This might be blasphemy, but I'm interested in the times you find yourself questioning Columbo's logic when working out a case. I have sometimes thought that I could easily end up being a murder suspect given some of the conclusions Columbo makes...for example, often assuming that people are more orderly and predictable than I have ever been.
In A Friend in Deed, Columbo works out that Janice Caldwell was murdered earlier in the day through the timing of phone calls and whether or not she answered them. Specifically, he assumes that she definitely would have answered a phone call if she were alive and home.
But that wouldn't be the case for me at all. Even before answering machines, I would skip phone calls if I didn't feel like answering them at the moment. I assume that people will call back if it's really important. And that's not even mentioning the fact that Janice might have stepped out to the garage or the yard for a moment or been in the bathroom or been doing something else that prevented her from answering the phone right then.
Another example: In "Forgotten Lady," Columbo finds out how many days Grace Wheeler's husband has owned the book he was reading, and he assumes that there is a turned down page for each night since he bought the book. But what if he skipped reading one night? Or fell asleep while reading? Or just didn't bother to turn it down?
And in "Now You See Him," I have always been unconvinced by Columbo's logic about whether Jesse Jerome opened the door for his murderer. He was unable to think of a way the body would have landed the way it did (shot in the front, falling backward) if the murderer opened the door. But I can think of one. Suppose Jesse Jerome opened the door, and Santini already had the gun pointed at him and told him to put his hands up? Jerome might well have backed away slowly, hoping that the murderer wouldn't shoot him. Santini might have enjoyed watching him back away in terror and let him go eight feet before shooting him. Of course, Columbo was right in this case...but if he wanted to know whether Jesse Jerome or the murderer opened the door, he could have checked the lock for scratches from the outset.
It's been pointed out before, but in Try And Catch Me, Columbo assumes that Edmund and Phyllis had a bad marriage from the lack of photos of her, but of course a grieving husband could get rid of the photos during a dramatic moment (just like an ex-husband, but for other reasons), or at the very least could put them away carefully. It's a missed opportunity for Abigail that she doesn't mention that.
I have to admit, one of the few things that make Edmund look guilty to me is that quick little smirk that he gives at Abigail's photo of Phyllis, but it's not as if Columbo sees that.
I agree. The one I always found easy to explain is in Forgotten Lady and the extra time of the film running. Grace could have gone to the bathroom which would account for the extra time or have dozed off and woke up to the film having broken. She was older and it was late at night, so a jury would easily believe she fell asleep briefly while watching or had taken a bathroom break. Either would easily account for that small amount of extra time.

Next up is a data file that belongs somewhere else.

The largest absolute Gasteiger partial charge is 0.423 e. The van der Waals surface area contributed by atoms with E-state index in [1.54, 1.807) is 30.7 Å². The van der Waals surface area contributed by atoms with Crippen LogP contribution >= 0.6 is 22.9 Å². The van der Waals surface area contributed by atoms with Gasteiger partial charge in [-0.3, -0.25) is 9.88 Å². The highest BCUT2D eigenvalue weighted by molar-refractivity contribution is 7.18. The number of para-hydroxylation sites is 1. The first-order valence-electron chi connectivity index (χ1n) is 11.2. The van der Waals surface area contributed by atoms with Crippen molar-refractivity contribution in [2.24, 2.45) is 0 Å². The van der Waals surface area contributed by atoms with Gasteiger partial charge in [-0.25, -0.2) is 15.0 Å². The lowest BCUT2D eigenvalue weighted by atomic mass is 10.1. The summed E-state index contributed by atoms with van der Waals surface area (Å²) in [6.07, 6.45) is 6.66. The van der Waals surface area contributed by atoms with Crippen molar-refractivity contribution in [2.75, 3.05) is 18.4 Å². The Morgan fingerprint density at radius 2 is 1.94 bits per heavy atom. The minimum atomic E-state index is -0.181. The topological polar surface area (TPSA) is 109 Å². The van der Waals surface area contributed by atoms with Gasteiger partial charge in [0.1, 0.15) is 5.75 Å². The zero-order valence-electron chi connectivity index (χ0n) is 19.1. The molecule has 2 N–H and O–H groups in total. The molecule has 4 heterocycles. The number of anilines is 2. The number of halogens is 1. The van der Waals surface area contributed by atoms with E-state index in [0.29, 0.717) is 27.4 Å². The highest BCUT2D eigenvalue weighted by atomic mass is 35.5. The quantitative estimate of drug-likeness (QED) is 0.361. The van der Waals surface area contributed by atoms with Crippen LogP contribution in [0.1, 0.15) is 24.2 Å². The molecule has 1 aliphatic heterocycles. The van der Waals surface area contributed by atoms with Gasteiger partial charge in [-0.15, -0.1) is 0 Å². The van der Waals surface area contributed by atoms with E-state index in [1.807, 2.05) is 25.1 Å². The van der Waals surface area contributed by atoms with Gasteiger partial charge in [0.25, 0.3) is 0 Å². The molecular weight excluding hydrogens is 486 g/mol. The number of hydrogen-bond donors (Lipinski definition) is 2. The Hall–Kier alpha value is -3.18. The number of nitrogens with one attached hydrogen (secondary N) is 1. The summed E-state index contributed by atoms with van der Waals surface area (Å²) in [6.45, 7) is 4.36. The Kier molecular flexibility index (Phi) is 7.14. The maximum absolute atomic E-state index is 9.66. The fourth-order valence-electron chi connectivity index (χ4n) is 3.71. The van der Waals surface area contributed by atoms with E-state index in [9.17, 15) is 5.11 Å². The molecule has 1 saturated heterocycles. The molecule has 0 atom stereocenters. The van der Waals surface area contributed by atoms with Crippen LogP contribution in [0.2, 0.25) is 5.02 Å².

Going back to Forgotten Lady. Grace could claim she fixed the film immediately but stopped it to use the restroom therefore accounting for the remainder of time And it explains why the film ran longer.
Despite my affection for the episode, I admit that is a problem in that Columbo just assumes that Grace would automatically resume watching after fixing the film. Of course that I think is at heart perhaps the one great flaw of Columbo's methodology in that he so often assumes all people react a certain way and that isn't how it is with all individuals.
The bigger problem with "Forgotten Lady" is why didn't Raymond arrive earlier at the time when he should have assumed the film would be over?
Milo Janus incriminating albi in An Exercise in Fatality has always been a head scratcher for me...
I'm not sure if I'd characterize a lot of this as bad logic. I think it's more his methodology. He often says "gee that's funny", "or things don't add up." Often he's not going after airtight clues with perfect logic. Rather he's stacking up a bunch of clues that when added up point to the suspect. One example is in Death Lends a Hand when he's in the suspect's office and says that the suspect being left handed (he was ambidextrous)is a coincidence since they were just talking about a left handed murderer, and then the punchline, he says this case is just full of coincidences. He already had him pegged anyway as soon as he felt the ring on his left hand with the palm reading ruse. Again that by itself wouldn't prove anything but it leads Columbo in the right direction and to the final setup to trap the murdererer with the final piece of evidence that nails him.
I would also be a prime suspect for Columbo because when I am coming back home I don't yell "honey! I am home!". I am just coming home :)